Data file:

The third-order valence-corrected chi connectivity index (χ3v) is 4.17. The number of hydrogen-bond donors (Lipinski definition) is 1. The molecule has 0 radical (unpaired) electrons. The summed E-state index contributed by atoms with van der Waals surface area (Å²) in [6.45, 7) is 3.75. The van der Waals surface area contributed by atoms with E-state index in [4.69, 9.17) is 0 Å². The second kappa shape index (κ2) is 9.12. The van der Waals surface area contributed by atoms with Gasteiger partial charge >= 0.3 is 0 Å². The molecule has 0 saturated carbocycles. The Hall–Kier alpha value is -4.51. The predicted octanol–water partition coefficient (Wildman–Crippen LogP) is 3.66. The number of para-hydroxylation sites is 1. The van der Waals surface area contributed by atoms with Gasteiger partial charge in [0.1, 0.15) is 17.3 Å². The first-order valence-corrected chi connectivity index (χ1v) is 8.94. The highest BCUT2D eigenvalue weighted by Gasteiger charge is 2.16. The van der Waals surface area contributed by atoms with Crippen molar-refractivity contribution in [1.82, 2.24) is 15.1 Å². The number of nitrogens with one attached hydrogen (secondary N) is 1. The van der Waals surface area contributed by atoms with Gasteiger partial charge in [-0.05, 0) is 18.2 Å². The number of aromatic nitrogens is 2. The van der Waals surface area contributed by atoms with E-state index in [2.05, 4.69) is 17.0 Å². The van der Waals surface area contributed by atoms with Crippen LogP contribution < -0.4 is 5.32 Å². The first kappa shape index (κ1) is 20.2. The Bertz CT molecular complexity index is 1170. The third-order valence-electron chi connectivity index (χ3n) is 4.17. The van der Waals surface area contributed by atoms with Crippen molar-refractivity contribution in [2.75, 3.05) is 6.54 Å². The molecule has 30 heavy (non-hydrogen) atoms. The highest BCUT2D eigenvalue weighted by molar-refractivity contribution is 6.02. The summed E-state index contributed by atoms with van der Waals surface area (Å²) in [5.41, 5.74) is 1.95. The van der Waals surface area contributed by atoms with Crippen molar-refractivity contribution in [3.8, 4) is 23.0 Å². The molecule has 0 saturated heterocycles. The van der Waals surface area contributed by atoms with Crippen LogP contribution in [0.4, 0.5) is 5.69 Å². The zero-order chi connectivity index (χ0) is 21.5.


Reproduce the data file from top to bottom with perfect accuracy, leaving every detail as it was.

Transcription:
The third-order valence-corrected chi connectivity index (χ3v) is 4.17. The number of hydrogen-bond donors (Lipinski definition) is 1. The molecule has 0 radical (unpaired) electrons. The summed E-state index contributed by atoms with van der Waals surface area (Å²) in [6.45, 7) is 3.75. The van der Waals surface area contributed by atoms with E-state index in [4.69, 9.17) is 0 Å². The second kappa shape index (κ2) is 9.12. The van der Waals surface area contributed by atoms with Gasteiger partial charge >= 0.3 is 0 Å². The molecule has 0 saturated carbocycles. The Hall–Kier alpha value is -4.51. The predicted octanol–water partition coefficient (Wildman–Crippen LogP) is 3.66. The number of para-hydroxylation sites is 1. The van der Waals surface area contributed by atoms with Gasteiger partial charge in [0.1, 0.15) is 17.3 Å². The first-order valence-corrected chi connectivity index (χ1v) is 8.94. The highest BCUT2D eigenvalue weighted by Gasteiger charge is 2.16. The van der Waals surface area contributed by atoms with Crippen molar-refractivity contribution in [1.82, 2.24) is 15.1 Å². The number of nitrogens with one attached hydrogen (secondary N) is 1. The van der Waals surface area contributed by atoms with Gasteiger partial charge in [-0.05, 0) is 18.2 Å². The number of aromatic nitrogens is 2. The van der Waals surface area contributed by atoms with E-state index in [2.05, 4.69) is 17.0 Å². The van der Waals surface area contributed by atoms with Crippen LogP contribution < -0.4 is 5.32 Å². The first kappa shape index (κ1) is 20.2. The Bertz CT molecular complexity index is 1170. The third-order valence-electron chi connectivity index (χ3n) is 4.17. The van der Waals surface area contributed by atoms with Crippen molar-refractivity contribution in [2.75, 3.05) is 6.54 Å². The molecule has 30 heavy (non-hydrogen) atoms. The highest BCUT2D eigenvalue weighted by molar-refractivity contribution is 6.02. The summed E-state index contributed by atoms with van der Waals surface area (Å²) in [5.41, 5.74) is 1.95. The van der Waals surface area contributed by atoms with Crippen molar-refractivity contribution in [3.8, 4) is 23.0 Å². The molecule has 0 saturated heterocycles. The van der Waals surface area contributed by atoms with Crippen LogP contribution in [0.4, 0.5) is 5.69 Å². The zero-order chi connectivity index (χ0) is 21.5.